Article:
Turkish guitar student Sinan Kursun performs Bach's Lute Suite in the ASSMM Concert Hall in Izmir Turkey. Two U47s were placed at the front of the stage to capture the ambience and another placed in front of the guitar. As the mics were recorded separately, it gave the opportunity of balancing the instrument within the acoustic space.

13. Orchestra
"Nutcracker Suite" - Pas De Deux

The "Decca Tree" was used as well as 2 mics added to the left and right at the front known as "out-riggers". A spot mic was also added for the woodwinds.

14. Jazz
"Caravan" - Duke Ellington

Piano, bass, trumpet and drums provide the core of jazz bands all over the world. Recorded in a small club in Izmir Turkey, Duke Ellington's timeless piece provides all the musicians with an opportunity to perform their individual solos.

15. Percussion
"Improvisation" - Emre Kartari

Take a variety of cymbals, bells and gongs and hand them from a frame made of boat oars. Now add Turkish percussionist Emre Kartari to the ingredients and play! From the quietist bell to the loudest gong, this piece should really push the abilities of your system. Watch your replay level... although it starts quietly, it really gets loud!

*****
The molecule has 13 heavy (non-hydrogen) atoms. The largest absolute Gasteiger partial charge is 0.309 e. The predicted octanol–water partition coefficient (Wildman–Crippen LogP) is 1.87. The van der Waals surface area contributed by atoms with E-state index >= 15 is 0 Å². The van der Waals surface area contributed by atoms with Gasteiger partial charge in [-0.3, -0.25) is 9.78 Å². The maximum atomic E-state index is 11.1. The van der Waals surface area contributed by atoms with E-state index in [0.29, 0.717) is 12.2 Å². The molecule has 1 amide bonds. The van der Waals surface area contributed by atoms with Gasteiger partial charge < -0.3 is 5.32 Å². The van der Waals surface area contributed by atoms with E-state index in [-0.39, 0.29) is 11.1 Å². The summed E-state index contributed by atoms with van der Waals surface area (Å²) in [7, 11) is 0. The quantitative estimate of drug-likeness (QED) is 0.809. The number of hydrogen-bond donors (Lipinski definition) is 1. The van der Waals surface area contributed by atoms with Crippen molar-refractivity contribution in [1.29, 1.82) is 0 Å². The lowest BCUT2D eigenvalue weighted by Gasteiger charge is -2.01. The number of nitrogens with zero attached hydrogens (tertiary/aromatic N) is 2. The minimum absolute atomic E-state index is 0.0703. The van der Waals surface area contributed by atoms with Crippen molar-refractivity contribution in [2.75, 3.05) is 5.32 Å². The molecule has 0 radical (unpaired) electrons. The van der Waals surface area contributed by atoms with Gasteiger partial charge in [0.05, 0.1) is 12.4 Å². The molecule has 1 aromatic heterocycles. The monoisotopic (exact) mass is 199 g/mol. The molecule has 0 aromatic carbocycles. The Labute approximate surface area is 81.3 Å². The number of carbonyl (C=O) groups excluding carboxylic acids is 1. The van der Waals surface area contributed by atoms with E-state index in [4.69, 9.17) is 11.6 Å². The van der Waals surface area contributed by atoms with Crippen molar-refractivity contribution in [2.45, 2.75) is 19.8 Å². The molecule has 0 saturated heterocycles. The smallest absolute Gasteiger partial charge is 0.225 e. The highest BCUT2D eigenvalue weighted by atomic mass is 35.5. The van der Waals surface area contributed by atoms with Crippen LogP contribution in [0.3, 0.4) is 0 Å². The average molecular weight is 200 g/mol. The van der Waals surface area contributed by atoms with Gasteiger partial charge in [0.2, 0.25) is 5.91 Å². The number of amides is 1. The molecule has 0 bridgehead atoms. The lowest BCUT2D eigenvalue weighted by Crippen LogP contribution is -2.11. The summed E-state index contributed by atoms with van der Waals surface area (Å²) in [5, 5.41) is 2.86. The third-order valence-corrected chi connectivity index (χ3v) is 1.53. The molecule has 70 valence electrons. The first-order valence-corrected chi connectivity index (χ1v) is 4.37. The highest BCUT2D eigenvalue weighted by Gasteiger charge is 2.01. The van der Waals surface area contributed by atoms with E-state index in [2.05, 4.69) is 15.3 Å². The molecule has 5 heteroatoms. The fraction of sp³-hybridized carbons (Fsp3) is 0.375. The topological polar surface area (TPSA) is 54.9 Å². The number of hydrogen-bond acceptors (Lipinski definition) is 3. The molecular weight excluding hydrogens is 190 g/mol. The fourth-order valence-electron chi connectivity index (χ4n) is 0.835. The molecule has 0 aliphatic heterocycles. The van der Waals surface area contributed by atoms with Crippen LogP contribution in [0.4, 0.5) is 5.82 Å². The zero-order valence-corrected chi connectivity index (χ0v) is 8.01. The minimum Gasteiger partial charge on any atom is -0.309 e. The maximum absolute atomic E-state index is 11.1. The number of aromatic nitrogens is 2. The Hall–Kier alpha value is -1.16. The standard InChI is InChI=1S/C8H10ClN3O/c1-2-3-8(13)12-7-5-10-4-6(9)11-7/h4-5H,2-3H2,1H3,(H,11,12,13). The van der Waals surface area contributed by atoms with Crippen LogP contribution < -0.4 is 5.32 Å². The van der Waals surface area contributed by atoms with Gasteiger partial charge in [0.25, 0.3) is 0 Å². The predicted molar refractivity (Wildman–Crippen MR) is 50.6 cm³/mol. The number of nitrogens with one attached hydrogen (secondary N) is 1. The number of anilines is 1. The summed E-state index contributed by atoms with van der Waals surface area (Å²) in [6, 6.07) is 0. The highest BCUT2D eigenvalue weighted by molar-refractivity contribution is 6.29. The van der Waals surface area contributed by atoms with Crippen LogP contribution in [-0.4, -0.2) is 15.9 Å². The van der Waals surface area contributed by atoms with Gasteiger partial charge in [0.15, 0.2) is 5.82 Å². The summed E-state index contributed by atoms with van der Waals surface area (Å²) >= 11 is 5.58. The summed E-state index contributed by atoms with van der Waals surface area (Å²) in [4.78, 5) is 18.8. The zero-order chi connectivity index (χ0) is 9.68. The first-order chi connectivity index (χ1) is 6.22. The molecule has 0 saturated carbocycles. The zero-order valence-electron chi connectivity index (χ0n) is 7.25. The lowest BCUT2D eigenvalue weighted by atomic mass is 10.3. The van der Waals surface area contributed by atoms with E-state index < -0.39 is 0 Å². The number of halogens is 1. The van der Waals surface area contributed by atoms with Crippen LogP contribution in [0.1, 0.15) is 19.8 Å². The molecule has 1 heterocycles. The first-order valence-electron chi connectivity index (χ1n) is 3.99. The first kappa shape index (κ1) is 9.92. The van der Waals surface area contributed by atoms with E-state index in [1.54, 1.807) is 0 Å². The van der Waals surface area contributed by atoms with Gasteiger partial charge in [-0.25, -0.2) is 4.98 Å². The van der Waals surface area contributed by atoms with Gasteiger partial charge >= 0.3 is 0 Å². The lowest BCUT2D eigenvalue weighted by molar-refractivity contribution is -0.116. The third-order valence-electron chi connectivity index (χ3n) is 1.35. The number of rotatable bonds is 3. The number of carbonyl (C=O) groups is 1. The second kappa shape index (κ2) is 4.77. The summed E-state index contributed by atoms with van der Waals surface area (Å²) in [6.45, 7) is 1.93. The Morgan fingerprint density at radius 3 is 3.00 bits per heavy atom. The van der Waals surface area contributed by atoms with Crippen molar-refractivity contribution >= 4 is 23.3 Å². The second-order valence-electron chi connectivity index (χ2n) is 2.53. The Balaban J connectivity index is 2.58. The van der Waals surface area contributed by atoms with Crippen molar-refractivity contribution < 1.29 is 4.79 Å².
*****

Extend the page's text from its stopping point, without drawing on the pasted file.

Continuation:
16. Chamber Orchestra
"Tarantella" - Sarasate

The "Decca Tree" has been used to record Sarasate's ravishing Tarantella. To reduce reflections from the windows in this Venetian monastery, 6 mattresses have been added. Mush to the amusement of the musicians! The "Decca Tree" is wonderful at capturing the should of the music and just as importantly, the acoustic space.

Chasing The Dragon Audiophile Recordings

Chasing The Dragon have become known as one of the leading producers of audiophile recordings. The UK label owned by Mike Valentine offers Direct Cut LPs. Audiophile LPs, CDs, and Master Tapes which will demonstrate the potential of your Hi-Fi system.

Chasing The Dragon's releases are so detailed, if you take the time to familiarise yourself with the subtleties of these reference-level recordings, the next time you make any changes, big or small, to your Hi-Fi system, the differences will be notable.